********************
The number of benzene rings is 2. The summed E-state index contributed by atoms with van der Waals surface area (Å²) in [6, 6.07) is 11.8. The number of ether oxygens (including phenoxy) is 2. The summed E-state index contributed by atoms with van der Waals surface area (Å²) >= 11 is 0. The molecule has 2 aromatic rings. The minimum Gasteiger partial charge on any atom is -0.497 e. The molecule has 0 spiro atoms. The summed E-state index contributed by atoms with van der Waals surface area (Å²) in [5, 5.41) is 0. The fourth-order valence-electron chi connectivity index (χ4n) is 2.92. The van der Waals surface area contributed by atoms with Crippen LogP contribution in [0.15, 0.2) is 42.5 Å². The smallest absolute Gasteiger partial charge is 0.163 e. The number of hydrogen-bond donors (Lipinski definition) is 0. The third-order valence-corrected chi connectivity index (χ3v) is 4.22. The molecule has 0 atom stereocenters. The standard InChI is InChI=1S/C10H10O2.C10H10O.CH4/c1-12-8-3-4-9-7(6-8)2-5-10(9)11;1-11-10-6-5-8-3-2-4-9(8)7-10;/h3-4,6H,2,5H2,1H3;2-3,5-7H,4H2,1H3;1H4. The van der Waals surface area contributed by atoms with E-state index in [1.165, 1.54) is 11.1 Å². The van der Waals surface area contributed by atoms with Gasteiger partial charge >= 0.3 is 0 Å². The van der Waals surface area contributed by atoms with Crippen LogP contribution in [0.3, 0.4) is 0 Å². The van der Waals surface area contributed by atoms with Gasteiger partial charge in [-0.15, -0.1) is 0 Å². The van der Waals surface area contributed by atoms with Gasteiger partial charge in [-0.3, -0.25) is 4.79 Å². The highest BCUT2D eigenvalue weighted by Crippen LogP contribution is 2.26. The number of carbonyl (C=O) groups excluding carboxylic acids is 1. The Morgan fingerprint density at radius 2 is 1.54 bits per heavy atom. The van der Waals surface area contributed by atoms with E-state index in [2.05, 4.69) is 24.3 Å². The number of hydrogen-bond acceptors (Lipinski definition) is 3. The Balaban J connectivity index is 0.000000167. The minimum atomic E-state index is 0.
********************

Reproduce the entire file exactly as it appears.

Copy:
The number of benzene rings is 2. The summed E-state index contributed by atoms with van der Waals surface area (Å²) in [6, 6.07) is 11.8. The number of ether oxygens (including phenoxy) is 2. The summed E-state index contributed by atoms with van der Waals surface area (Å²) >= 11 is 0. The molecule has 2 aromatic rings. The minimum Gasteiger partial charge on any atom is -0.497 e. The molecule has 0 spiro atoms. The summed E-state index contributed by atoms with van der Waals surface area (Å²) in [5, 5.41) is 0. The fourth-order valence-electron chi connectivity index (χ4n) is 2.92. The van der Waals surface area contributed by atoms with Crippen LogP contribution in [0.15, 0.2) is 42.5 Å². The smallest absolute Gasteiger partial charge is 0.163 e. The number of hydrogen-bond donors (Lipinski definition) is 0. The third-order valence-corrected chi connectivity index (χ3v) is 4.22. The molecule has 0 atom stereocenters. The standard InChI is InChI=1S/C10H10O2.C10H10O.CH4/c1-12-8-3-4-9-7(6-8)2-5-10(9)11;1-11-10-6-5-8-3-2-4-9(8)7-10;/h3-4,6H,2,5H2,1H3;2-3,5-7H,4H2,1H3;1H4. The van der Waals surface area contributed by atoms with E-state index in [1.165, 1.54) is 11.1 Å². The van der Waals surface area contributed by atoms with Gasteiger partial charge >= 0.3 is 0 Å². The van der Waals surface area contributed by atoms with Crippen LogP contribution in [0.3, 0.4) is 0 Å². The van der Waals surface area contributed by atoms with Gasteiger partial charge in [-0.15, -0.1) is 0 Å². The van der Waals surface area contributed by atoms with Gasteiger partial charge in [-0.3, -0.25) is 4.79 Å². The highest BCUT2D eigenvalue weighted by Crippen LogP contribution is 2.26. The number of carbonyl (C=O) groups excluding carboxylic acids is 1. The Morgan fingerprint density at radius 2 is 1.54 bits per heavy atom. The van der Waals surface area contributed by atoms with E-state index in [2.05, 4.69) is 24.3 Å². The number of hydrogen-bond acceptors (Lipinski definition) is 3. The Balaban J connectivity index is 0.000000167. The minimum atomic E-state index is 0.